Tuesday, April 7, 2009

More Evidence Vegetarian Philosophies Fall Short on Environmental and Health Concerns

Many people say vegetable-based diets are more friendly to the environment, and that it requires more land and resources to grow feed for animals slaughtered for meat. But those viewpoints don't take into consideration the problem at the heart of the matter - which is that factory-farm operations use astronomical amounts of grain, soy, and corn to feed their animals (many of these crops are also genetically-altered and allow use of pesticides and other harmful chemicals).

These animals are not designed to digest these substances in the first place, as they are ruminants. As a result of eating these grains, the cattle develop diseases and conditions which then require farmers to administer antibiotics and medications. Animals who live on these farms also stand in waste lagoons - which accounts for the horrendous odor when you drive by such an operation. Of course, this entire cycle of raising animals is unhealthy and is devastating to the environment.

Sustainable farms should be the exception, not the rule. Sustainable-raised meat and dairy products are healthy to consume and maintain the land in a eco-friendly manner. It is important to realize the cascading effect factory farming has had on so many aspects of everyday life - socioeconomic, political, environmental, health, animal welfare, food irradiation - and that this is the enemy we need to stamp out, not smaller, sustainable, family-owned and operated farms living in harmony with nature. But these farms need your support, otherwise they will continue to be stamped out by factory-farm outfits.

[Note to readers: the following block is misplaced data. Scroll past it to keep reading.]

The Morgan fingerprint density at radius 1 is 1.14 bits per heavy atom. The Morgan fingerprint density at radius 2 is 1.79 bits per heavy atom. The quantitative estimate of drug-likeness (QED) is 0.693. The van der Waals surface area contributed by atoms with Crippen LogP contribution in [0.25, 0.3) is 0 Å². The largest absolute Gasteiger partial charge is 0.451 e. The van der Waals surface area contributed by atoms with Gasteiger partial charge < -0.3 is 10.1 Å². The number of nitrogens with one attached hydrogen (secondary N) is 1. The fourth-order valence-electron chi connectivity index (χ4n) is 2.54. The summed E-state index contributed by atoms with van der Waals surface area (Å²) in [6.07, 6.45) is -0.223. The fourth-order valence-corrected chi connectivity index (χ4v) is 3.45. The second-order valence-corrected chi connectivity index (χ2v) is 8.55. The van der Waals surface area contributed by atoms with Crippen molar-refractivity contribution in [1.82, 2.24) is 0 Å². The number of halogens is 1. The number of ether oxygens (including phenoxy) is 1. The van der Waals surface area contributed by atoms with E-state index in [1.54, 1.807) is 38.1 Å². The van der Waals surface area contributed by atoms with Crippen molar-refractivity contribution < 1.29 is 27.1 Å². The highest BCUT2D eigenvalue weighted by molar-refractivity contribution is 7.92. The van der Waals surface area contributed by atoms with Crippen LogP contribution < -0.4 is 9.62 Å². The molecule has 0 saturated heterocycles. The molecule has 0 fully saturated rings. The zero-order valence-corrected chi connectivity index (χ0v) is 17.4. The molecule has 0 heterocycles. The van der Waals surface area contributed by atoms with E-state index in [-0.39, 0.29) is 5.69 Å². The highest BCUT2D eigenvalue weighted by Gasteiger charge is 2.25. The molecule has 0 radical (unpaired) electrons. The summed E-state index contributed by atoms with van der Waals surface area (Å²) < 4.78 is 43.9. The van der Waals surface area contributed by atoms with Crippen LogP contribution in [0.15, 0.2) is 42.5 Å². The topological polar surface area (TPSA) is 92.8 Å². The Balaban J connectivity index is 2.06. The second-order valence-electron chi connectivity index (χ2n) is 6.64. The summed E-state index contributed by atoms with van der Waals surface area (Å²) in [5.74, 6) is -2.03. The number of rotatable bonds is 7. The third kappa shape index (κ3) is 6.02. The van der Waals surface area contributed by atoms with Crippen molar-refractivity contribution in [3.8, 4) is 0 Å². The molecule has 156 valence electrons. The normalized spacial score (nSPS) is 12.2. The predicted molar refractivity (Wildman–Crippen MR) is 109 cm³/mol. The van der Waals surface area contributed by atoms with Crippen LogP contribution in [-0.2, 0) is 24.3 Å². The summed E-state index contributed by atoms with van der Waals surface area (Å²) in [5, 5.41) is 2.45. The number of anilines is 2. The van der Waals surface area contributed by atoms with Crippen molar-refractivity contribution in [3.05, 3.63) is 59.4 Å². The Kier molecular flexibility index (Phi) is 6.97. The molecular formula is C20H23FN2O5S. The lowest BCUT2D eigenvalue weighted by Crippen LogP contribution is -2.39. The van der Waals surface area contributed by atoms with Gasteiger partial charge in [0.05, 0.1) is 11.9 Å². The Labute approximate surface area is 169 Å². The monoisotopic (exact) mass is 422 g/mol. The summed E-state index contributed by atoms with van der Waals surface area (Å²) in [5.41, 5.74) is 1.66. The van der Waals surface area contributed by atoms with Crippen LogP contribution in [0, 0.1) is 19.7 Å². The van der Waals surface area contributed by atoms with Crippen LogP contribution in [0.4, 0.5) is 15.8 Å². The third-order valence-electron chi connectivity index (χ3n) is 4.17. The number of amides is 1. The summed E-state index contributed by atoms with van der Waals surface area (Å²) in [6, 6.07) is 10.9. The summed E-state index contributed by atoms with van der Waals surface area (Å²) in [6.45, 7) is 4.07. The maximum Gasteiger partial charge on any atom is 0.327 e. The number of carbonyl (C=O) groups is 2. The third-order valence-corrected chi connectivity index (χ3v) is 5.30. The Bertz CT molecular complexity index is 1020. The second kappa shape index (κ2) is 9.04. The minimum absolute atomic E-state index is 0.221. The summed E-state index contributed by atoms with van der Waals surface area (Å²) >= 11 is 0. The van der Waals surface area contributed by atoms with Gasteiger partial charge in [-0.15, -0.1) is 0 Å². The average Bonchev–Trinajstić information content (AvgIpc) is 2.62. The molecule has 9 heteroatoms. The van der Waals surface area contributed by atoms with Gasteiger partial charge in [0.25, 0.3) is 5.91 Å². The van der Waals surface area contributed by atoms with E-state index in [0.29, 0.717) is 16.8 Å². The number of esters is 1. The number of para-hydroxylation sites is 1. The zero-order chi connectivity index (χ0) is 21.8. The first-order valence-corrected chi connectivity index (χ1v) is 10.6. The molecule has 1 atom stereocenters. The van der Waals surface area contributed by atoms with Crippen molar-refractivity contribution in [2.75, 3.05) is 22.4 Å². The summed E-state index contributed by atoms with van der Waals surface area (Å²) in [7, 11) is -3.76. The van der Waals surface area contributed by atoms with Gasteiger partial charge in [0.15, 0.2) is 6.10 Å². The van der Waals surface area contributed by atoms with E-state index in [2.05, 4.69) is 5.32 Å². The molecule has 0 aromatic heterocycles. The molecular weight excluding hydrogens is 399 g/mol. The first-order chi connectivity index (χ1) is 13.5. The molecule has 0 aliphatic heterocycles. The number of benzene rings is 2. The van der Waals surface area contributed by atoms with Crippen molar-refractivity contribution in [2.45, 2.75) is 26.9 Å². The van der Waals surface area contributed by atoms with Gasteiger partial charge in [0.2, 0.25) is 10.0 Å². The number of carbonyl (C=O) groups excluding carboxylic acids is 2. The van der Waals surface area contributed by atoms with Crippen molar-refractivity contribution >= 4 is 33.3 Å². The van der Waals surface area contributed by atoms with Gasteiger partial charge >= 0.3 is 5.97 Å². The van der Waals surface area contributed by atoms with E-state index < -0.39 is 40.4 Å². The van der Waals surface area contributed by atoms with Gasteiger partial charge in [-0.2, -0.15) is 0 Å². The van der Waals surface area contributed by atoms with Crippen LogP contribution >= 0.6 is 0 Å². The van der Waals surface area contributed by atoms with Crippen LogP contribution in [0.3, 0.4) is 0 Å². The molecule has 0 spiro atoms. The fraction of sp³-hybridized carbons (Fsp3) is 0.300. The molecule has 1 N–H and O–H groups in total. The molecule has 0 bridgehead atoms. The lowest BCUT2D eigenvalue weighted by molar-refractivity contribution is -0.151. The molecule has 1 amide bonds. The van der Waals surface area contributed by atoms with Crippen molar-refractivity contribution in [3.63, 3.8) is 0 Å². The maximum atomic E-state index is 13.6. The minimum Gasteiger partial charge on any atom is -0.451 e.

Here's a disturbing thought, if you are a vegetarian or vegan, the foods you purchase will actually help to sustain the factory-farm way of existence because vegetarians and vegans, in their effort to avoid meat, consume mass amounts of grain, corn, and soy - the very crops which are also used to feed conventionally-raised animals. And that's about as unhealthy and un-eco-friendly as it gets!

Can you trust every farm label that says "sustainable-raised" or "grass-fed"? No. Currently no regulations exist for these labels, so buying local and getting to know the practices of the farms you purchase meat from is of paramount importance. In general, people who eat truly grass-fed meat should be able to decrease the portions they consume because the meat is higher in protein and lower in calories and carbohydrates. This is the key because factory meat is considered obese and is the opposite in composition from grass-fed. It is high in carbohydrates because the animal has been fed a high-carbohydrate diet with little nutrients in it. The meat is also much more fatty and lower in protein . In contrast to sustainable-raised animals, factory farm animals lead a sedentary life and are effectively "fattened up" on soy, corn, and grains that makes them sick. Because such massive amounts of this food must be grown on millions of acres of farmland, even more land is destroyed to enable factory farms to continue operation. Lands used for sustainable farms are just that - grasslands which are properly cultivated, maintained, and fertilized naturally.

It takes more land and resources to feed farm animals the very foods that make them sick in the first place, so doesn't it make sense to change the model of farms to a sustainable-method? The time has come to start educating about the real issues at hand - not that meat is unhealthy to consume, but that factory and commercial-farmed meat and dairy is massively harmful to both human health and the environment. Stand up and take action! The more we know about these important steps to take, the more we can improve our health and stop putting toxic waste into our precious earth.

For more information about putting an end to factory and commercial farm damage, visit Farms Without Harm.

Also, visit 10 ways you can help fight factory farms on the ASPCA site.

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